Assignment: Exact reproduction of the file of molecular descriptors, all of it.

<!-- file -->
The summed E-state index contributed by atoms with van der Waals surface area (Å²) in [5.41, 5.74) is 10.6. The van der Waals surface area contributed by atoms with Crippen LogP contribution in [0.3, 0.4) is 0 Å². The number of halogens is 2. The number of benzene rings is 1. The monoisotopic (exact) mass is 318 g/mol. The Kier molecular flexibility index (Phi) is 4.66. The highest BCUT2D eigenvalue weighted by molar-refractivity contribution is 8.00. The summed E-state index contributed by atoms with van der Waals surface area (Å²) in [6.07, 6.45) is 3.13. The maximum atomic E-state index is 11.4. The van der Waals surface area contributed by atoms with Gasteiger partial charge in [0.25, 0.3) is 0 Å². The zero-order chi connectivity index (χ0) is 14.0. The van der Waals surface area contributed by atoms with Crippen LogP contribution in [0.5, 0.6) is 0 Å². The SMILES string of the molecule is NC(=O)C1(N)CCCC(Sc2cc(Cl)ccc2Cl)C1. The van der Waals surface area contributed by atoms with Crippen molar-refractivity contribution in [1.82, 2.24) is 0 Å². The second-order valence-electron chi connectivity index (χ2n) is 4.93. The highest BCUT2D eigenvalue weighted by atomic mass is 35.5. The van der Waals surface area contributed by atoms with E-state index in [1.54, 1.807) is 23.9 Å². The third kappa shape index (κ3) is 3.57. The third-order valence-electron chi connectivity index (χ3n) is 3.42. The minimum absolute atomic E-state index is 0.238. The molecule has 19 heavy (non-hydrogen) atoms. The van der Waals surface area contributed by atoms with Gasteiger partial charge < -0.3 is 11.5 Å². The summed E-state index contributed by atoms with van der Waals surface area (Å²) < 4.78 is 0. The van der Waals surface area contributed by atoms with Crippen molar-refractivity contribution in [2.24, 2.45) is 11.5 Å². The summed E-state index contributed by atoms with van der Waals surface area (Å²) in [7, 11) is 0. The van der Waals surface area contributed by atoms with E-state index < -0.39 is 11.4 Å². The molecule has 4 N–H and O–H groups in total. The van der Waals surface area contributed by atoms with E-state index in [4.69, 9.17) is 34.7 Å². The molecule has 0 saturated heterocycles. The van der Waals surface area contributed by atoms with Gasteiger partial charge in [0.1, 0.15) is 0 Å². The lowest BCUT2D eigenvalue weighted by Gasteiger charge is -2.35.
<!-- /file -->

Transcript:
The summed E-state index contributed by atoms with van der Waals surface area (Å²) in [5.41, 5.74) is 10.6. The van der Waals surface area contributed by atoms with Crippen LogP contribution in [0.3, 0.4) is 0 Å². The number of halogens is 2. The number of benzene rings is 1. The monoisotopic (exact) mass is 318 g/mol. The Kier molecular flexibility index (Phi) is 4.66. The highest BCUT2D eigenvalue weighted by molar-refractivity contribution is 8.00. The summed E-state index contributed by atoms with van der Waals surface area (Å²) in [6.07, 6.45) is 3.13. The maximum atomic E-state index is 11.4. The van der Waals surface area contributed by atoms with Gasteiger partial charge in [0.25, 0.3) is 0 Å². The zero-order chi connectivity index (χ0) is 14.0. The van der Waals surface area contributed by atoms with Crippen LogP contribution in [0.5, 0.6) is 0 Å². The SMILES string of the molecule is NC(=O)C1(N)CCCC(Sc2cc(Cl)ccc2Cl)C1. The van der Waals surface area contributed by atoms with Crippen molar-refractivity contribution in [1.82, 2.24) is 0 Å². The second-order valence-electron chi connectivity index (χ2n) is 4.93. The highest BCUT2D eigenvalue weighted by atomic mass is 35.5. The van der Waals surface area contributed by atoms with E-state index in [1.54, 1.807) is 23.9 Å². The third kappa shape index (κ3) is 3.57. The third-order valence-electron chi connectivity index (χ3n) is 3.42. The minimum absolute atomic E-state index is 0.238. The molecule has 19 heavy (non-hydrogen) atoms. The van der Waals surface area contributed by atoms with Gasteiger partial charge < -0.3 is 11.5 Å². The summed E-state index contributed by atoms with van der Waals surface area (Å²) < 4.78 is 0. The van der Waals surface area contributed by atoms with Crippen molar-refractivity contribution in [2.24, 2.45) is 11.5 Å². The summed E-state index contributed by atoms with van der Waals surface area (Å²) in [7, 11) is 0. The van der Waals surface area contributed by atoms with E-state index < -0.39 is 11.4 Å². The molecule has 4 N–H and O–H groups in total. The van der Waals surface area contributed by atoms with E-state index in [4.69, 9.17) is 34.7 Å². The molecule has 0 saturated heterocycles. The van der Waals surface area contributed by atoms with Gasteiger partial charge in [0.1, 0.15) is 0 Å². The lowest BCUT2D eigenvalue weighted by Gasteiger charge is -2.35.